Eclipse is very impressive on Win32. Its my favourite IDE at the moment. But I was very disappointed when I tried it out on my linux box. The SWT seems to be very sluggish on Linux (Redhat 9.0) - you can actually watch it redrawing the screen if you maximise a Text Editor. This is very annoying - I'm using a 1GB 2600 Athlon and I can watch it redrawing the screen!

    On the other hand, I was very surprised when I then tried out IDEA IntelliJ (which is swing based) on the linux box. Its one of the snappiest IDEs I've every used. I use VS.NET at work every day and it often gets "Stuck" - just freezed for a number of seconds with no UI response. IntelliJ is superb. It proves that Swing on Linux would appear to be even smoother than native apps - don't ask me to explain how but it really seems to be the case.

    I think the days of Swing apps being sluggish are behind us. Swing has come a long way. Espcially since JVM 1.4 now utilises the uderlying graphics hardware much better.

    My problem with Eclipse is that becuase it uses SWT which isn't really platform independent - there is a number of plugins for it which only work with Win32. This sucks. It has also crashed a number of times on Linux - SWT exceptions.

    SWT acheieved what AWT failed to achieve but its really too late. I hope they migrate Eclipse over to Swing - though I know this will probably never happen. If it did, we would have the best of both worlds - a great plugin architecture with great performance and usability across platforms.
  7. I have just installed Eclipse 2.1 on my Red Hat Linux 9.0 Box. This version of Ecslipe is the gtk one and runs on any gnome desktop.
    However I did not find any draw-redraw problems when maximizing or resizing windows. I have 512 mb of SdRam with a on board vram of 4mb which runs over an Pentium-III 500Mhz processor.
    In fact I was pleasently suprised to see the entire gui mesh very well with Red Hat's new BlueCurve Look.
    Just for fun I also ran Netbeans 3.5 on the same box and made it use Gnome Look and Feel(-ui switch) introduced in jdk1.4.2. Jesus Christ it really looked like an naitve app!!

    With Look and Feels becoming better and more processing speed avaialabe the it really seems like the ui responsiveness of native apps(SWT) and non native (Swing) are becoming similar.
  8. Eclipse is very impressive on Win32. Its my favourite IDE at the moment.

    >But I was very disappointed when I tried it out on my linux box.

    Have you tried IntelliJ IDEA ?

    I works very great both on Linux and Windows. It uses SWING but it has no performance problems even on my Athlon 700. Yes, you are right - since jdk 1.4.1 SWING works very well and I think that Eclipse should be migrated to SWING.

    My RedHat 9.0, IDEA and NETBeans screenshots

    Maris Orbidans
  9. SWT vs Swing performance ?[ Go to top ]

    Has Swing performace in JDK 1.4.x caught up with SWT ?

    Some of the posts seem to to indicate that Eclipse and Netbeans (on JDK 1.4) are equally snappy . Is that so ?

    Disclaimer : I am still using Visual SlickEdit thugh I am often tempted by Eclipse / Netbeans.
  10. Cleartype fonts[ Go to top ]

    Well, with Windows XP on my laptop,
    Eclipse widgets make use of Cleartype fonts,
    which Swing can't at all!

    I *LOVE* my cleartype fonts! When is swing going to support them???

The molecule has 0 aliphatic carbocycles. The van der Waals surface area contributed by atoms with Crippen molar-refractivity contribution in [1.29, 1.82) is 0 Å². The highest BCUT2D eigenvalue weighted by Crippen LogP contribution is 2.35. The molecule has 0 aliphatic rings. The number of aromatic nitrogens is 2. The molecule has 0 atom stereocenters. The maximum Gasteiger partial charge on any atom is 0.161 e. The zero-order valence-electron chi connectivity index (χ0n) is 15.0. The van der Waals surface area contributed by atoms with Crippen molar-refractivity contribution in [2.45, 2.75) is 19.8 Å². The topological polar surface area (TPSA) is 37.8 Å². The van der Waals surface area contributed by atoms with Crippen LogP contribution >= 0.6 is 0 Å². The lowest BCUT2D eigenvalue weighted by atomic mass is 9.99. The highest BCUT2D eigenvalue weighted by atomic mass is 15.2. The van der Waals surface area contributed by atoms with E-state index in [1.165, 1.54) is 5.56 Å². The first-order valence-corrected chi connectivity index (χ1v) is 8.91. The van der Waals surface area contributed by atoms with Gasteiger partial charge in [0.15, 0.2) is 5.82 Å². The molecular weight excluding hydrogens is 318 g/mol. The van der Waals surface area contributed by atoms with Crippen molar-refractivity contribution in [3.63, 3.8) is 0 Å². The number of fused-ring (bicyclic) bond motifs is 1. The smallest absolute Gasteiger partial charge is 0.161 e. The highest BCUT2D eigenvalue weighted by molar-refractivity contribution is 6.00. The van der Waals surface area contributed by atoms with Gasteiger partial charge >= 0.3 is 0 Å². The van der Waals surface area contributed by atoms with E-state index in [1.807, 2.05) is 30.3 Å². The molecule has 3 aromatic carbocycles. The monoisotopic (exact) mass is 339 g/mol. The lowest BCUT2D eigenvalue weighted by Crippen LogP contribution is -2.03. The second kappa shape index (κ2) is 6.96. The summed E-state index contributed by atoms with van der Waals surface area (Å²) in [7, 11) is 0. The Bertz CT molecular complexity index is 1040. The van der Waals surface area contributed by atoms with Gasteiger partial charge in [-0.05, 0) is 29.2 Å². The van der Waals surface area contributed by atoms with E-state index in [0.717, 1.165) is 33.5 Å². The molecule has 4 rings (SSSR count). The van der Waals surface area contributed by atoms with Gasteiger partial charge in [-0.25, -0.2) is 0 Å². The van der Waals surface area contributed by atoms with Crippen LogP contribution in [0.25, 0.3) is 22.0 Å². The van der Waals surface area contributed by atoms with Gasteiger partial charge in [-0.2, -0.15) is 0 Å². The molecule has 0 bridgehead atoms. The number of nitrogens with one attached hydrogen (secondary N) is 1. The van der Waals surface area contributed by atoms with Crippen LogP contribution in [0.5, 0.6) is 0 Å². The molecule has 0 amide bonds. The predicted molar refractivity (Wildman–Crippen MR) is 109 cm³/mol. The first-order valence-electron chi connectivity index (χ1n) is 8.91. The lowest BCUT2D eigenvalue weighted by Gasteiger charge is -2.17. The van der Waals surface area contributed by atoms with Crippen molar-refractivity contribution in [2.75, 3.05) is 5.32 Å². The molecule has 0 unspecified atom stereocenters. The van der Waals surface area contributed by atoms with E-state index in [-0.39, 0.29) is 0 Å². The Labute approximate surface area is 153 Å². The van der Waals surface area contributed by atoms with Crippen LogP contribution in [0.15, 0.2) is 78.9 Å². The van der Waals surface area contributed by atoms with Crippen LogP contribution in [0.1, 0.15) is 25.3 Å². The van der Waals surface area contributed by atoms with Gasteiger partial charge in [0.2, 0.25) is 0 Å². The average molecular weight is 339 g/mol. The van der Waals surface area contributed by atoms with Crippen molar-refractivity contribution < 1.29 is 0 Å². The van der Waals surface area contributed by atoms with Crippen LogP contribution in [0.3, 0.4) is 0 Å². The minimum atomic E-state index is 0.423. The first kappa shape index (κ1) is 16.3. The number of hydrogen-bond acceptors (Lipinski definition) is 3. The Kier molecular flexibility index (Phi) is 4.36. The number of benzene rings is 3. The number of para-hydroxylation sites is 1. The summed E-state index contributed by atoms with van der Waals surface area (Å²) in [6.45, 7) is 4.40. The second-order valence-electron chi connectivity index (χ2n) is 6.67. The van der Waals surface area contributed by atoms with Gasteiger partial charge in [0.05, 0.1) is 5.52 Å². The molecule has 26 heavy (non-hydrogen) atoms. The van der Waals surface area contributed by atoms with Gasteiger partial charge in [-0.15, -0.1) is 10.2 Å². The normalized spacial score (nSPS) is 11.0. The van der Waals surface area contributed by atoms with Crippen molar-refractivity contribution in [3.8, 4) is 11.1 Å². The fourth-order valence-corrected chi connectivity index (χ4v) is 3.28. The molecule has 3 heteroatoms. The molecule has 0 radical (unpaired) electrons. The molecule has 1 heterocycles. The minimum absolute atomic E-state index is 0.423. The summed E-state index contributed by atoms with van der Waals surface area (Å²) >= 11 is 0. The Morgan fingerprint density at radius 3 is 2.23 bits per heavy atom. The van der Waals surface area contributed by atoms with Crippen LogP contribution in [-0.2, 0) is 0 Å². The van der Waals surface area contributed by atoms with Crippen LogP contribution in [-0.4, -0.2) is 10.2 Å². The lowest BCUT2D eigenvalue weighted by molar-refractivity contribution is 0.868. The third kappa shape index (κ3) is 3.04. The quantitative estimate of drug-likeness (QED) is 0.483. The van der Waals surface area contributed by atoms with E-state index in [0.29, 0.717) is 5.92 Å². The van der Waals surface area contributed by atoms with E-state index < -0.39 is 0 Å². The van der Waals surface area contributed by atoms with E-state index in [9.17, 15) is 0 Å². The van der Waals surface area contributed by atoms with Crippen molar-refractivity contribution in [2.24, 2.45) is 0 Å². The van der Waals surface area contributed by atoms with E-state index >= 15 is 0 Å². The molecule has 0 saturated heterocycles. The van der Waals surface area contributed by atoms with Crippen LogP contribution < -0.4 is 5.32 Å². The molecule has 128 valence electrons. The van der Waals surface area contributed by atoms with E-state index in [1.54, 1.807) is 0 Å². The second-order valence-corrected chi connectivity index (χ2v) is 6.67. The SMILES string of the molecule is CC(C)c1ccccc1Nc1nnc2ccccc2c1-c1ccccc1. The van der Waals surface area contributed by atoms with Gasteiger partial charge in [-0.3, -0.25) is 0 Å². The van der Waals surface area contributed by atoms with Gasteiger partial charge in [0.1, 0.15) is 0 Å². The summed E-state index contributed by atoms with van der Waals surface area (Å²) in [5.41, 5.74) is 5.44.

11. Cleartype fonts[ Go to top ]

    I *LOVE* my cleartype fonts! When is swing going to support them???
    I am VERY glad to hear from someone who feels the same way I do! :)
  12. Cleartype fonts[ Go to top ]

    Its interesting to deliberate of IDEs, we all have our opinions on which one suits our needs best and we should choose our tools based on those needs. Isn't that the beauty of Java, with a generic compile build process you can use whatever you're most comfortable with.

    I've used Netbeans and to be honest I thought it was rubbish, that should not really matter to anyone who actually thinks its a good application.

    IntelliJ would be without doubt my favourite IDE of all time, even might I say replacing my beloved Kawa a tool Allaire shame fully killed off.Unfortunately I think the Java community is littered with nearly tools, JBuillder started off quite easily but turned into a beast, Symantec Cafe/Webgain went the same way.

    At the moment my company is evaluating Eclipse and IntelliJ and to be honest whilst I have my preferences, Eclipse is an alright tool. Not the best, but a long shot from the worst.

    I think the SWT is a little slower on Linux, and on the issue of cross platform compatibility. Well if you support Java 1.4 features you'll soon see that you app is not cross platform anymore, as in for those platforms still without 1.4 support. Besides whos going to move from Linux, to BeOS or BSD or QNX.
  13. Eclipse/SWT is sluggish on Linux[ Go to top ]

    The SWT seems to be very sluggish on Linux (Redhat 9.0).... My problem with

    > Eclipse is that becuase it uses SWT which isn't really platform independent -
    > there is a number of plugins for it which only work with Win32. This sucks. It
    > has also crashed a number of times on Linux - SWT exceptions.
    This is strange. Have you installed the latest JRE? I believe that the previous versions of the JRE (even 1.4), don't work well on Redhat 9.0 because it introduces a new threading model. That could be the cause of your problems.

    As for the plugins, I've only come across one plugin that was platform dependent (i.e. subclipse). For the most part, plugin developers have stuck Java and the portable SWT interface. (Note by portable, I mean, the interface is the same wherever Eclipse is ported.). If you find a plugin that's not portable, leave a polite note with the plugin writers, urging them to be more portable.

    Sometimes a platform specific solution can't be helped (in the case of subclipse, I believe it needs access to the subversion libraries), but even in this case, at the very minimum, it should be possible for them to provide the source code for the native methods their plugin uses so that you can compile for your platform.